I noticed something curious. I was reading the latest jeremiad against Pope Francis in a once mainstream Latin traditionalist publication. In its concluding paragraphs, the author referred to the pontificates of John Paul II and Paul VI. That is, the author referred to these men by their chosen papal names.
In contrast, the same author in the same concluding paragraphs referred to the current successor of St Peter as “Pope Bergoglio” and “Bergoglio”. Referring to the Holy Father publicly by his surname is common among English-speaking sedevacantists.
The author also concluded “that the Chair of Peter is currently occupied by a promoter of manifold heresy” and that “perhaps a future Pope or Council, may someday judge whether Bergoglio fell from office on account of heresy or whether his election was valid in the first place.”
The reason for my curiosity (but not surprise) is as follows: For the past decade or so, both the author and the publication had made a big show of rejecting sedevacantism. That is, they consistently asserted that post-conciliar popes were valid papacies, even if the author and publication held them to be bad popes, and that traditionalists had no choice but to acknowledge the post-conciliar popes as valid popes even while arguing no Catholic was bound to listen to these popes. (Or as sedevacantist priest and theologian Fr Anthony Cekada famously put, the author and his publication advocate “Cardboard cutout popes: For display purposes only.”)
Nevertheless, this presumption of validity was no longer apparent in the author’s latest article. Certainty of papal validity had given way to speculation of what a future pope or council might determine. Perhaps Pope
Francis Bergoglio fell from office. Perhaps he was never validly elected?
Yet the real shift in message is the following: It is now permissible for traditionalists affiliated with the author and his publication to speculate about the pope’s validity. After years of painting sedevacantists like
Gerry Matatics Fr Cekada as a theological Enterprise (Sedevacantists boldly go where no trad has gone before), the author and publication now openly suggest sedevacantism as a possibility. One to be determined with more certainty in the future, but a possibility open to speculation nevertheless. Previously, they championed the “Cling On” position–that is, both author and publication clung publicly to their unshaken belief St John Paul II and other post-conciliar papacies were valid. But now they speculate otherwise, following where they previously criticized Fr Cekada for going.
Even more tellingly, the author and publication refer to the Holy Father as “Bergoglio” or “Pope Bergoglio” while referring to his predecessors as John Paul II and Paul VI. In doing so, both author and publication are acting as if Francis were not a true pope.
This reminds me of the Richard Dawkins scale of belief in theistic probability. For those unfamiliar with this scale, Dawkins proposes a seven-point scale measuring a person’s belief in the probability of God’s existences. It ranges from one (100 percent certainty in God’s existence) to seven (“I know there is no such thing as God”.) As an interesting aside, Richard Dawkins considers himself a 6.9 in that he cannot bring himself to absolute certainty in God’s non-existence.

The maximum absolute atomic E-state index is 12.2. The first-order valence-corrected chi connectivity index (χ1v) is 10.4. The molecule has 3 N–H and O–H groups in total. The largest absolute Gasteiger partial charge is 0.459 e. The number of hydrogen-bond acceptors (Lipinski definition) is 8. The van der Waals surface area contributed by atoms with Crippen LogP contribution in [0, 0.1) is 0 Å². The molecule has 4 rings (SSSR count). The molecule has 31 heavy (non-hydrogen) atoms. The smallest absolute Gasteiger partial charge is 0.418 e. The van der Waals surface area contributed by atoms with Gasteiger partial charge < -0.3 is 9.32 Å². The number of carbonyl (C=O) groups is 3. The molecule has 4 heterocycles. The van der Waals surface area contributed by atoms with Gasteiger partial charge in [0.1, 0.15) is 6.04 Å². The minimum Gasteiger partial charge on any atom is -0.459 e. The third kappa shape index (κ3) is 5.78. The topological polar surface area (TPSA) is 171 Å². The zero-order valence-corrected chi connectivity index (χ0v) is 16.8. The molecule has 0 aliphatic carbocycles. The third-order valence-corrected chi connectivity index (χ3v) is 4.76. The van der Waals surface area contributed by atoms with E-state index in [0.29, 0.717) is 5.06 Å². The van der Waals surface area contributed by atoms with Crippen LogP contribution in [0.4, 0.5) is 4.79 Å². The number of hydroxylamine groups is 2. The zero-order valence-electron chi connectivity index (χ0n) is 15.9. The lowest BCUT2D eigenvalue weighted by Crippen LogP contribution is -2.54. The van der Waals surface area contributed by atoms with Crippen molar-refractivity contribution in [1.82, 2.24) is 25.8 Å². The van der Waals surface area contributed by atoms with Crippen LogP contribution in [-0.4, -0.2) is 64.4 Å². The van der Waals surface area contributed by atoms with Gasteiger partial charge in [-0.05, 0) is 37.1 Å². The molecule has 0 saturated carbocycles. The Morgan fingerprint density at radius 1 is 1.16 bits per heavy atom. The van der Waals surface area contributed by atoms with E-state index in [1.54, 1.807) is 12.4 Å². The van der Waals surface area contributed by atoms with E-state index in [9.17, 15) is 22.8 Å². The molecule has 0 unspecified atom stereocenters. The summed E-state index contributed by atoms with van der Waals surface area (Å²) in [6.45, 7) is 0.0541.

Translated to sedevacantism–that is, a scale of professed acceptance of the validity of Francis’s papacy–our former Cling On champion against the Sedevacantist Enterprise appears to be a six. That is, the author seems to propose a low probability that Francis is a valid pope, and he is writing publicly like Pope
Bergoglio Francis is not pope.
Which brings me to my last point. In looking at many of Pope Francis’s critics, there often appears to be an underlying sedevacantism that is not absolute. That it falls short of being absolute is what makes it difficult for many Catholics supportive of Pope Francis to identify.
For this reason, with apologies to Dr Dawkins, I wish to propose a seven-point scale of sedevacantism against which we can measure the Holy Father’s critics. Being somewhat vain, I will call it the Vere Scale of Sedevacantist Probability. This scale is as follows:
Vere Scale of Sedevacantist Probability
2 – Defacto supporter of Pope Francis’ validity (Cannot say with absolute certainty Francis is pope, but publicly acknowledges him as pope and treats him with filial respect.)
3 – Leaning toward validity of Pope Francis’ papacy. (Higher than 50 percent probability he is pope, but not as high as most Catholics. Includes non-Catholics of good will who respect Pope Francis as a man of God and an international Christian leader, but who don’t subscribe to all Catholic claims about papal primacy. Also includes celebrity Catholics who refer to Francis publicly as “a bad pope”.)
4 – Sede-agnostic. Approximately 50 probability Francis may or may not be a valid pope.
5 – Leaning toward sedevacantist. (Higher than 50 percent probability he is not pope. Refers to the Holy Father as “Bergoglio” or “Pope Bergoglio” rather than “Holy Father” or “Pope Francis”.)
6 – Defacto sedevacantist (Cannot state with absolute certitude that Francis is not pope, but there is a low probability he is pope, and generally act as if he is not pope. Included are sedeprivationists who consider Francis a material pope only, and not a formal pope.)
7 – 100 percent Sedevacantist (Fr Anthony Cekada.)
Pete Vere is a canonist, author, and catechist. His books include Surprised by Canon Law (volumes 1 & 2), More Catholic Than The Pope, and Annulments: 100 Questions and Answers. Pete and wife Sonya are blessed with seven children. In his spare time Pete enjoys camping with his family, riding his Indian Scout motorcycle, and refereeing professional wrestling.